7. Isle Of The Dead (1945)—Boris Karloff, fresh off his Broadway triumph in Arsenic and Old Lace, entered into a three-picture deal with RKO. Instead of playing monsters, which he had grown tired of at rival studio Universal, Karloff was thrilled to be able to play General Pherides quarantined on a Greek island during a suspected plague. Karloff starts off as a tough no-nonsense military man until he comes under the spell of an old caretaker woman who tells him tales of the evil Vorvolaka, an evil spirit who inhabits the corpses of the dead and whose presence brings death to those she touches. Classic scenes: Karloff slowly cracking under the pressure of the caretaker’s superstitions and menance and the premature burial of a woman who has this as her greatest fear.

8. The Body Snatcher (1945)—Karloff again is the star of this reworking of the classic Robert Lewis Stevenson story. The Body Snatcher is masterful in its creation of an absolutely creepy and mysterious mood throughout. Set in the 19th century, the plot surrounds a corrupt doctor and his complicated relationship with his grave-digging accomplice. Classic scenes: A nameless peasant woman singing sweetly in the night, her voice suddenly stopping mid-note and Karloff’s nemesis Toddy MacFarlane’s, brilliantly played by Henry Daniell, delirious carriage ride in the rain. To add to its horror movie credibility, it has Bela Lugosi (Dracula 1931), another horror film icon in a minor supporting role.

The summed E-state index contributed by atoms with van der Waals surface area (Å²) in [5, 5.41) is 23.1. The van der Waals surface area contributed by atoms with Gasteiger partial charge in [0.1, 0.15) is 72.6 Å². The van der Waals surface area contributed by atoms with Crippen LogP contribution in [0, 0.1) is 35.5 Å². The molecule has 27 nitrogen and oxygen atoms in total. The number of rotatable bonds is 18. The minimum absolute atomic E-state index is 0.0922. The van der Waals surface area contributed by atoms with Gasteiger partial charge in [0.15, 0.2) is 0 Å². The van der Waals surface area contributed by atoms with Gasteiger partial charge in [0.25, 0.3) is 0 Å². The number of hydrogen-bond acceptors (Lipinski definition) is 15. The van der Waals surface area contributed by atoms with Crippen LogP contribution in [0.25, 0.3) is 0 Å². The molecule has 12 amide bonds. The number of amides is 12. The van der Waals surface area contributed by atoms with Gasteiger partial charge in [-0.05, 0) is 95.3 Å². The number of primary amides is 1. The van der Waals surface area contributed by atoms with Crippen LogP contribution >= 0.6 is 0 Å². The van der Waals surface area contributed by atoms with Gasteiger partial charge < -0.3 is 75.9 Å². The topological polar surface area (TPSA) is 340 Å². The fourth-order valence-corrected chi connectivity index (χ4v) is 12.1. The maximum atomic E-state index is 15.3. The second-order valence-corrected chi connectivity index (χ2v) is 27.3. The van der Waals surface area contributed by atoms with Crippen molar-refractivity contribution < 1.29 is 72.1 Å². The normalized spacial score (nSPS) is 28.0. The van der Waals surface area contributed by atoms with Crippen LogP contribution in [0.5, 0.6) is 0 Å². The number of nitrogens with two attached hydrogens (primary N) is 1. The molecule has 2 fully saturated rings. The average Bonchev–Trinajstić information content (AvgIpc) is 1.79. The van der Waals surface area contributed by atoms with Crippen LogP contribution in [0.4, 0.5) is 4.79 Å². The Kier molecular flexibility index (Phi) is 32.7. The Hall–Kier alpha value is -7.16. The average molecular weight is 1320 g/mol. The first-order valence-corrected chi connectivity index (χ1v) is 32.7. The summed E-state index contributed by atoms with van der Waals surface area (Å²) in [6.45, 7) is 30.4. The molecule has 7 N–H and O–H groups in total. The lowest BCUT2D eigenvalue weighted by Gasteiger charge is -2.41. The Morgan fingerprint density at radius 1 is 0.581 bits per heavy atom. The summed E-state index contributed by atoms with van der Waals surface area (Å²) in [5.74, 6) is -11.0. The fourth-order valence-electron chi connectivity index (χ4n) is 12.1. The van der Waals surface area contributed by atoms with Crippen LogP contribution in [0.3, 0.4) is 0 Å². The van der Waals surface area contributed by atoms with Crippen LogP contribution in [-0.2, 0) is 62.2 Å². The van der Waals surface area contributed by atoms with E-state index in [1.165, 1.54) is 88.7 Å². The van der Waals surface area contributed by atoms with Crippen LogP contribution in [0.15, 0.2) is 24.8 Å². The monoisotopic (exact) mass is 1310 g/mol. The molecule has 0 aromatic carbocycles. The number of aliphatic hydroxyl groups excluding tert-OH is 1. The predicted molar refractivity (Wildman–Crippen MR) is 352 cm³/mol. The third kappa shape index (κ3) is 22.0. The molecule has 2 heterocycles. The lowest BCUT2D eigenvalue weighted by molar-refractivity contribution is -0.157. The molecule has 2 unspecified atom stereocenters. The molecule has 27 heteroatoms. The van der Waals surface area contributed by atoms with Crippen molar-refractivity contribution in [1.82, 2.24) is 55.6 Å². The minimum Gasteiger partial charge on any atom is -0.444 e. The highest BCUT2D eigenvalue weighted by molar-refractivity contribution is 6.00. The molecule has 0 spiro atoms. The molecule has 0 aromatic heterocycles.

9. Bedlam (1946)—This film isn’t a horror film in the traditional sense (you could say that about all of Lewton’s films) because it is rooted in reality. During the 18th century in England, there was a notorious insane asylum: St. Mary of Bethlehem Hospital for the Insane near London. It was known as Bedlam. Karloff stars as the cruel Master Sims of Bedlam, treating patients with heartless cruelty. An outsider named Nell Bowen (Anna Lee) takes a dislike to Sims and in the process her employer who, with Sims’s help, has her confined to the asylum. There Nell, who before her confinement had led a self-centered life of ease, realizes how horrible Bedlam is and how poorly the “inmates” are treated. She develops compassion for the mentally ill inhabitants and gains their trust. Classic scenes: Nell locked in a cage with a giant of a man and Sims being carried away by the “loonies” and imprisoned behind a brick wall.